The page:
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APD monitor: Some officers are not on board with reforms

Copyright © 2018 Albuquerque Journal

The independent Albuquerque police monitor told a federal judge that a group of high-ranking officers within the department is trying to thwart reform efforts, and because they are part of the police union they remain in their positions.

APD Chief Michael Geier

APD Chief Michael Geier

Chief Michael Geier said he has also noticed some “old-school resistance” to reforms. But he said he replaced certain commanders with others who agree with police reforms, so matters should improve.

Monitor James Ginger’s and Geier’s comments were made earlier this month during a telephonic status conference before U.S. District Judge Robert Brack, who is presiding over the reforms underway at the Albuquerque Police Department.

James Ginger

James Ginger

Ginger said he referred to the group of officers as the “counter-CASA effect.” CASA stands for the Court Approved Settlement Agreement between the city and the Department of Justice, which outlines a series of reforms that APD has agreed to make in response to a DOJ investigation, which found police had a pattern of excessive force.

Ginger described the group’s attitude as “certainly ambivalent” to the reform effort.

“The ones I’m speaking of are in critical areas and that ambivalence, alone, will give rise to exactly the sort of issues that we’ve seen in the past at the training academy,” Ginger said. “So while it’s not overt, you know, there’s nobody sabotaging computer files or that sort of thing, it’s a sort of a low-level processing, but nonetheless, it has an effect.”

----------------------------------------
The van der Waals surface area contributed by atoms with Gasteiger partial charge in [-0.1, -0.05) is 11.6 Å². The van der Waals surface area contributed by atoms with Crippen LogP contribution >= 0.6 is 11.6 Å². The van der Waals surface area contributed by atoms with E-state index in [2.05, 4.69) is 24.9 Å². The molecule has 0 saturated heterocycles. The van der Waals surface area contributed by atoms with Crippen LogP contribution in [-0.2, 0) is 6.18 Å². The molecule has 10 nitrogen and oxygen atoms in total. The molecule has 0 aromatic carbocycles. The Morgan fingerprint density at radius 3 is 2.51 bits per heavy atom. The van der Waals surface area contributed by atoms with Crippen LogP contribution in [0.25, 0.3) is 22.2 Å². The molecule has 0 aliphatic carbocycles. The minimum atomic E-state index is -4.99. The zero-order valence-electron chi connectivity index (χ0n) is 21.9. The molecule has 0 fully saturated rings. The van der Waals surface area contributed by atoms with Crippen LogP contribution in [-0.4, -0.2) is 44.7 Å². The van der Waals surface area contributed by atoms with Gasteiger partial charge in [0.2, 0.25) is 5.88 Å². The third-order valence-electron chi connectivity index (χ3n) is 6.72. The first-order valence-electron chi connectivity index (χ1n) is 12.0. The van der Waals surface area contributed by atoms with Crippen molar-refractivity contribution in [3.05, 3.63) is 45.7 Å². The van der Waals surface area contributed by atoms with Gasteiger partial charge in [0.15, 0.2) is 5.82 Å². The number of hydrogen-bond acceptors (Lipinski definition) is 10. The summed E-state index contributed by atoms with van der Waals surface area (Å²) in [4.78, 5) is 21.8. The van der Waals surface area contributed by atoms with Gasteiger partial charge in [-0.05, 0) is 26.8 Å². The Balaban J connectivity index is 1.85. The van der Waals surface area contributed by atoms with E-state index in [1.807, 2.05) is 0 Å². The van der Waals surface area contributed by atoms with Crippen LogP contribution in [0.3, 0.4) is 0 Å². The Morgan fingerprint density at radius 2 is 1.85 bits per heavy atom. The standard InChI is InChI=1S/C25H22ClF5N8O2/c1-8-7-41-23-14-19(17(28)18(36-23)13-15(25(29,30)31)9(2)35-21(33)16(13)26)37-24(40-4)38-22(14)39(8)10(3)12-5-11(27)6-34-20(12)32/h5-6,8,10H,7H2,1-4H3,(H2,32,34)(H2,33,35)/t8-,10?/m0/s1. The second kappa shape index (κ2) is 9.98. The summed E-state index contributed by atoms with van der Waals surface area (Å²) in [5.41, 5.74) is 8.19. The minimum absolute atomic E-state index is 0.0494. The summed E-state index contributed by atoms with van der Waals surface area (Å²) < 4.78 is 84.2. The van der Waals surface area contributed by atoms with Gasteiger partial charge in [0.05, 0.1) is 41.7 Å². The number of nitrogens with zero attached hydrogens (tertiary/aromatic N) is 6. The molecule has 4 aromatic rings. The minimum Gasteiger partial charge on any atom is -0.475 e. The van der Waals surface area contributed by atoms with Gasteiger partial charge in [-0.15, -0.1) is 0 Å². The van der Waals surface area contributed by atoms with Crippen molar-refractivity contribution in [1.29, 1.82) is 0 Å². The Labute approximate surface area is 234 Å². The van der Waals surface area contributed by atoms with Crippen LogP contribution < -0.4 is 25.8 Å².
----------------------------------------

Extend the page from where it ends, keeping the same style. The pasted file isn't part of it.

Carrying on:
According to a transcript of the Sept. 10 conference call, Ginger said the sergeants and lieutenants in the group are part of the police union, so they still have important positions with the police department that are protected as a condition of their collective bargaining agreement between police and the city.

“It’s a small group, but it’s a widespread collection of sworn personnel at sergeant’s and lieutenant’s levels with civil service protection that appear to be, based on my knowledge and experience, not completely committed to this process,” Ginger said.

Officer Shaun Willoughby, president of the Albuquerque police union, said all Albuquerque police officers throughout the ranks have bought into the reform effort and that it would be “ludicrous” to think some sergeants and lieutenants are trying to stop the process.

“It gets to a point of being so frustrating that it’s almost comical. … It makes it sound like there’s an insurgency,” he said. “Officers have done so much work (at reforms). They have done the heavy lifting.”

Willoughby said sergeants and lieutenants who weren’t following APD policies and complying with reforms would be sent to internal affairs and disciplined.

Though he was critical of some police officers, Ginger during the conference call spoke favorably about other aspects of the department.

He credited officers for creating a Compliance Bureau and said he’s noticed improvements with the police training academy.

Geier said he’s made changes to several commander positions, which over time will ensure that the entire chain of command is buying into the “new APD.”

“We’ve recognized from day one that culture change is an important part of APD reform. That’s why Chief Geier demoted or replaced supervisors who failed to make progress,” Gilbert Gallegos, a police spokesman, said in an email. “We’re getting resistance on some of the other changes related to use of force we want to implement because of the collective bargaining agreement, so we’re taking those issues to arbitration. In the meantime, we’re continuing to work with the Department, with support and input from Dr. Ginger, the Department of Justice and the community, to continue to change the culture at APD.”

As an example, Geier said he hired Angela Byrd, who was the chief of Bosque Farms police, to be the commander overseeing the training academy. John Sullivan had been the commander over the academy until he retired.

“It is something that is deep-seated and it’s a little harder to find a quick fix or solution to it, but I think, in the long term, by having this foundation with new leadership and a new direction from the top down, we should be able to get through this and survive it,” Geier told Brack during the phone call.

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